One must always give credit where credit is due. This post is made possible primarily by the Imaginings of Gary Gygax and his Old Guard, Lenard Lakofka among them, and the new old guards, Carl Sargant, James Ward, Roger E. Moore. And Erik Mona, Gary Holian, Sean Reynolds, Frederick Weining. The list is interminable.
Very special thanks to Mike Carr, without whose imagination, this adventure, and this review, could not have been possible.

The Art:
B1 In Search of the Unknown cover, by Darlene Pekul, 1981
B1 In Search of the Unknown monochrome cover, by David C Sutherland III, and David A. Trampier, 1979
Quasqueton Tower, by Glenn Brewer, from Return to the Keep on the Borderlands, 1999
Wizard's Workroom Illustration, from Into the Borderlands, Goodman Games, 2018
The Borderlands Map, by Todd Gamble, from Return to the Keep on the Borderlands, 1999
Zelligar and the Barbarian Horde Illustration, from Into the Borderlands, Goodman Games, 2018
Upper Level map, from B1 In Search of the Unknown, 1979

9025 World of Greyhawk Folio, 1980
1015 World of Greyhawk Boxed Set, 1983
2011A Dungeon Masters Guide, 1st Ed., 1979
9023 B1 In Search the Unknown, Monochrome edition, 1979
9023 B1 In Search of the Unknown, Brown cover, 1981
9034 B2 The Keep on the Borderlands, 1980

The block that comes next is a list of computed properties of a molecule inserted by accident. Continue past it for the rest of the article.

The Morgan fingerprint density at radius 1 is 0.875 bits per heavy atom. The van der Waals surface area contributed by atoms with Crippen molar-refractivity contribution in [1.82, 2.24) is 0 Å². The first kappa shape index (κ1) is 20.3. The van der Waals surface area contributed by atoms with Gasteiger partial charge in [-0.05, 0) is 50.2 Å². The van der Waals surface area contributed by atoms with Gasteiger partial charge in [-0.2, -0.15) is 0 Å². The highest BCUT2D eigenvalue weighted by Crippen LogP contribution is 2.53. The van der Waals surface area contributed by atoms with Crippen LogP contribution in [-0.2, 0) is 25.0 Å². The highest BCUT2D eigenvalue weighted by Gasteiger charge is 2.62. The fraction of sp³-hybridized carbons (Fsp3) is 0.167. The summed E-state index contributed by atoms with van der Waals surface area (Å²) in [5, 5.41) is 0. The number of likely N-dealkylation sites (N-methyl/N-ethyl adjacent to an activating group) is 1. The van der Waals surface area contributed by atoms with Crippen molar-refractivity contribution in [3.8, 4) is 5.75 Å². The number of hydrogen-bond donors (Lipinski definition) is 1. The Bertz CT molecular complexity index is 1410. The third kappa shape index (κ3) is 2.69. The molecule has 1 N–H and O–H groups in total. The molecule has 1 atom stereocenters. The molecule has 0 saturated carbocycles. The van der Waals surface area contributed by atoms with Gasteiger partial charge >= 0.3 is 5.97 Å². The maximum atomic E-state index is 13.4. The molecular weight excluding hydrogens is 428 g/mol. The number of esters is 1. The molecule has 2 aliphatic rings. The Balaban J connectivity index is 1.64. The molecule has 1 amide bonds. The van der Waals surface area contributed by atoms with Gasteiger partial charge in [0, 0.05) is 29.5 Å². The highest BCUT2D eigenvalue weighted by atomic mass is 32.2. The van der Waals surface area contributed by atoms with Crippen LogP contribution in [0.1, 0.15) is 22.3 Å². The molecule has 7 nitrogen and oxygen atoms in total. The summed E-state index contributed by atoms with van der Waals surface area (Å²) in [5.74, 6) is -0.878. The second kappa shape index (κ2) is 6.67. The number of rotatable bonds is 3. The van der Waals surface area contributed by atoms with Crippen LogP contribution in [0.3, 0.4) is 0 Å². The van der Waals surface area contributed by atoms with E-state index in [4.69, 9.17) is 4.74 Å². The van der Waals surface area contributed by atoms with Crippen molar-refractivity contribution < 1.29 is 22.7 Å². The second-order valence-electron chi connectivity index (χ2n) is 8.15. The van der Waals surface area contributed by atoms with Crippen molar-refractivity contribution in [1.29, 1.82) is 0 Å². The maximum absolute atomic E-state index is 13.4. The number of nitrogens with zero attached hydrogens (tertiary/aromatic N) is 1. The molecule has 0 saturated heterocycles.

Living Greyhawk Gazetteer, 2000
OJ Oerth Journal #1 & #11, appearing on Greyhawk Online


  1. B1 was my first adventure Elf character died at the end of the first hallway--surprised by some evil humanoids (can't remember exactly which ones after all these years, I would have said orcs but can't swear to it)--but it was the most exciting game I had ever played and I was hooked from that encounter forward.

  2. "Most of the reward treasure was apparently used to finance the further construction of Quasqueton." That's just good DMing!

  3. Great analysis, David. You pointed out several things I had never really noticed or thought about. I did always assume that Zelligar's journal and the notes he left were written in a personal alphabet he created to keep his secrets rather than his native language. Interesting speculation on your part. It also opens the line of thinking for me that perhaps some of the Suloise who passed into the north kept aspects of their ancient civilization rather than descending into the barbarism that produced the Northern Barbarian nations.

  4. This is the first adventure module I ever purchased with my own money. I spent hours and hours filling in the blanks with different themes with appropriate groups of creatures. My first character was named after one of the pregens in this module, Luven Lightfingers... Ah the memories! Thanks for reminding me why it's one of my favorite modules.